We drive out of Greece on a spur of a moment decision: not really that wise considering our initial worries about safety and roads in Bulgaria and Romania. One minute we seem to be still considering a ferry to Italy, the next I find myself at the last petrol station in Greece before Bulgarian border, peering into my netbook in the sun and researching hotels en route.
It's well into the afternoon, so we don't drive very far, only across the border and the twenty-odd kilometres to Sandanski. It's a surprisingly eerie experience for me as I actually recognise the crossing at Kulata, the same one through which I staggered on foot twenty-two years earlier, after a 24 hour combined train-plane-train madcap journey from Gdynia, heading for Corinth where my dad and his boat were waiting. I even remember what I ate at the small café at the deserted Kulata station (meatballs and rice). Back then, you had to have a special permit to stay on the train beyond Sandanski and I (and a couple other travellers also wanting to cross the border on foot) had to "negotiate" with the train guard. The Iron Curtain had just risen a bit but the Wall was still standing, and a notion of Poland, never mind Bulgaria, joining united Europe would have seemed very remote.
Now Bulgaria is in the EU although not part of the Schengen area and thus our passports are briefly looked as we cross. The Bulgarian side looks – or is it just my imagination – distinctly shabbier – and as we proceed to buy the Bulgarian vignette (5 Euro for 7 days) and exchange some Euros for Leva, somebody washes our windscreen unasked and then complains of a 50 cent tip.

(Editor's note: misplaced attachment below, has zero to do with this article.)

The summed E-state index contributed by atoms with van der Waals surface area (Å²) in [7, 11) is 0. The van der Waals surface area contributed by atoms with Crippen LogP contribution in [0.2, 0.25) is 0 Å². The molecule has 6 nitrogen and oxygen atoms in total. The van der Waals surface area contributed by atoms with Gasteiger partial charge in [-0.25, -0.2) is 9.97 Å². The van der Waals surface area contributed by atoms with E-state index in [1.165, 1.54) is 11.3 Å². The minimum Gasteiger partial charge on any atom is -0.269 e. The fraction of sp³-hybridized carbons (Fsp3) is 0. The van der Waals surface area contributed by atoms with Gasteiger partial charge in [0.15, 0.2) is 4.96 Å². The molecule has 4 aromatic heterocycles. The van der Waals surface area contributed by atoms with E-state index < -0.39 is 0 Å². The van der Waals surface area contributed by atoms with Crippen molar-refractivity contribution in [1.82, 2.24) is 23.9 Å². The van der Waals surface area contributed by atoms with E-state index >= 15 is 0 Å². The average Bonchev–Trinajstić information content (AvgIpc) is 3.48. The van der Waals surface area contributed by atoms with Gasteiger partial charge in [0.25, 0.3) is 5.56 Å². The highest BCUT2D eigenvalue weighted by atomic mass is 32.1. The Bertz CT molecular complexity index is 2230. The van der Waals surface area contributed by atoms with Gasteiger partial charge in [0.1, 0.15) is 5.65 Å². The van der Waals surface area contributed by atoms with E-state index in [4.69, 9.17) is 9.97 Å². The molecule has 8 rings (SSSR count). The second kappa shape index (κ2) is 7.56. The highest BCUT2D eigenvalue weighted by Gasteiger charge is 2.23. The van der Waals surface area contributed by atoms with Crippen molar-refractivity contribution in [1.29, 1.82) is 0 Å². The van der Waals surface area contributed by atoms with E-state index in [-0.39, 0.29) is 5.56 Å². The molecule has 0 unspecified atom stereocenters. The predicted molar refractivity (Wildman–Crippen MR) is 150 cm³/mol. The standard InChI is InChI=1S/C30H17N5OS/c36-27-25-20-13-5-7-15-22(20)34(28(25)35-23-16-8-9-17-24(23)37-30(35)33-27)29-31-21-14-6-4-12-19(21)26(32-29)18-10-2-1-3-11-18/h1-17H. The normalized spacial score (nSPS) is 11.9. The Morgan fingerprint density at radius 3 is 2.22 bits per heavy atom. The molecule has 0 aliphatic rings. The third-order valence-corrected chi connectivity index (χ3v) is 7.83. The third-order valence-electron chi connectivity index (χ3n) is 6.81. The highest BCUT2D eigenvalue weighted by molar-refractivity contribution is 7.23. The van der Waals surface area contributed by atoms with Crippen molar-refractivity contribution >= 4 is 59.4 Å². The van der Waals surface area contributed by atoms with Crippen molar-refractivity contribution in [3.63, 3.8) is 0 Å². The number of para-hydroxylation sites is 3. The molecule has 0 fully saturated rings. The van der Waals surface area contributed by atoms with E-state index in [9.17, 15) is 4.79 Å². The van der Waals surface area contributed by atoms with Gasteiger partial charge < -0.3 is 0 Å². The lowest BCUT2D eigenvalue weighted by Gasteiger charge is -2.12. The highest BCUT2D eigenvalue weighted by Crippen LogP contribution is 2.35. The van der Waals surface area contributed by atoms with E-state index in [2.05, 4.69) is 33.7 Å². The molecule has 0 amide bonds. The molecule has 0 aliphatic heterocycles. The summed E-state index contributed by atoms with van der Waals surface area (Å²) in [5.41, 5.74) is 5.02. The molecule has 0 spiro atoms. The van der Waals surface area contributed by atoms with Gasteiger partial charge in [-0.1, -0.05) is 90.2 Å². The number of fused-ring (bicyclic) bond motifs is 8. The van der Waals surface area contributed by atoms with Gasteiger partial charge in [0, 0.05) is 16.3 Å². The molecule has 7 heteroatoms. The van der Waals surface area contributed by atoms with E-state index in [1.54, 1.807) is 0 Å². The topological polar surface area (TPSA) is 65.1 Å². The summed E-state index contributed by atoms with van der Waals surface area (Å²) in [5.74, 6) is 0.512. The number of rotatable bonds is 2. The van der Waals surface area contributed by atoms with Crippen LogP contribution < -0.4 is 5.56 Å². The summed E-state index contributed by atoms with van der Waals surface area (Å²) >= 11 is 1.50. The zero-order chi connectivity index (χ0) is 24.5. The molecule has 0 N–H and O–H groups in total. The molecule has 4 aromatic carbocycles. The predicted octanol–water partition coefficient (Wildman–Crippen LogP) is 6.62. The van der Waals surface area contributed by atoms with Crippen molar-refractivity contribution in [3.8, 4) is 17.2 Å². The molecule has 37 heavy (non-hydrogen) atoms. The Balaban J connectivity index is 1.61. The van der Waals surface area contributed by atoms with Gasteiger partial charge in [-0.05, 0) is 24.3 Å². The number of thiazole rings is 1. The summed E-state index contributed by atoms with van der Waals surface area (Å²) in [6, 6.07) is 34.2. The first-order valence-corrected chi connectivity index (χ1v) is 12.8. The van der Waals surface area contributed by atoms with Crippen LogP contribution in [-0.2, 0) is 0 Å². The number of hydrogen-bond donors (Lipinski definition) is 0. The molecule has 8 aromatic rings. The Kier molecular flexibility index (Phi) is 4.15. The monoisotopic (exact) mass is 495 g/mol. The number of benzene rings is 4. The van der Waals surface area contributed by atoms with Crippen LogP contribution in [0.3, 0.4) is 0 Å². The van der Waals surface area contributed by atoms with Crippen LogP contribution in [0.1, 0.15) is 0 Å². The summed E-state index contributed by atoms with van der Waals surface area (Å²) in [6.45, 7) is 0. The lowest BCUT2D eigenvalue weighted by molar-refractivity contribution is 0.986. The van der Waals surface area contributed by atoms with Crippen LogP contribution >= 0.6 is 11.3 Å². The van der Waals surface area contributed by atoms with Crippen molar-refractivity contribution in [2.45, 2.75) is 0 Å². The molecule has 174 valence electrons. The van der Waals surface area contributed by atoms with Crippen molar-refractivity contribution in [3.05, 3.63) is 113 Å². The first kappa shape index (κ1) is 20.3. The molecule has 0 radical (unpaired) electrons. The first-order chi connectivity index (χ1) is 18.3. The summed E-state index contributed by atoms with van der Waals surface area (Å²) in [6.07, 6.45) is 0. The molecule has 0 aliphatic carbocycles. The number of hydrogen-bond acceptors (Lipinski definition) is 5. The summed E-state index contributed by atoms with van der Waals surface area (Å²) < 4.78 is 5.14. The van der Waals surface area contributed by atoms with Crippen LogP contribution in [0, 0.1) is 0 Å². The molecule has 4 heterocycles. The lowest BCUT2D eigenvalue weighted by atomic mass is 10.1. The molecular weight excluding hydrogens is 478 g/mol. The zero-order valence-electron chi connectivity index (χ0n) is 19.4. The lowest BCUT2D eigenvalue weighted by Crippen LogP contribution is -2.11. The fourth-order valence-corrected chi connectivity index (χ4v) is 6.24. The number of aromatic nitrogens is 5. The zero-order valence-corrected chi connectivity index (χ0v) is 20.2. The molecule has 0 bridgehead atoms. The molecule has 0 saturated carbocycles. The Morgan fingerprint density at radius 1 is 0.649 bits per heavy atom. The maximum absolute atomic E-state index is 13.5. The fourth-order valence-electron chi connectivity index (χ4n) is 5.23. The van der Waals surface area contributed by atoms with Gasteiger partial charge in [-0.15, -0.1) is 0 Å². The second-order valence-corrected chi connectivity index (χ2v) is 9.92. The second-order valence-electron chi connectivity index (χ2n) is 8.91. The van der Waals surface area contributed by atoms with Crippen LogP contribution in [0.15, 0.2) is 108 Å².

It's possible that a level of capitalist advancement of a country can be gauged by a number of dodgy looking guys and shoddy booth-based businesses just past the country's order. It's a somewhat bell-shaped curve (roughly, of course, with no implication of any normalcy of distribution). It starts at zero in totalitarian economies, raises to the maximum when the country is still poor but a ramshackle, entrepreneurial, Mafia-tinged businesses flourish, drops again as things become more civilised (the dodgy guys disappear, the booths become bigger, shinier and more solid) to peter out as the private initiative gives way to big corporate brand names.
On this scale, Bulgaria appears to be where Poland was perhaps 15 years ago: this initial impression is something that will get reinforced, obviously allowing for differences, over the next couple of days.
We stay in a nice hotel on the edge of Sandanski, a certain Adjev Han, nominally a three star with large, air conditioned rooms, comfortable, enormous beds and fast wi-fi. There is also a restaurant with folksy décor, folksily dressed waiters and a sound system that soon replaces its Euro-pop with fabulous folky Bulgarian sounds. The food is very good: we have to have the Bulgaria's best known dish, Szopska Salata as well as a pile of other Balkan food with nice rakija to follow. The change from Greece is very perceptible; not just a language one, obviously, where suddenly I am the one talking again – and understanding – due to my Slavic background (Bulgarian seems more similar to Russian than I realised). There are other differences too, from food to music to agricultural crops. The notion of "Balkaniya" - the Balkans – is quite persuasive and we have already encountered it in northern Greece and previously in Croatia, although it's not easy to define what characteristics define the Balkans or what countries, or even parts of them, constitute them.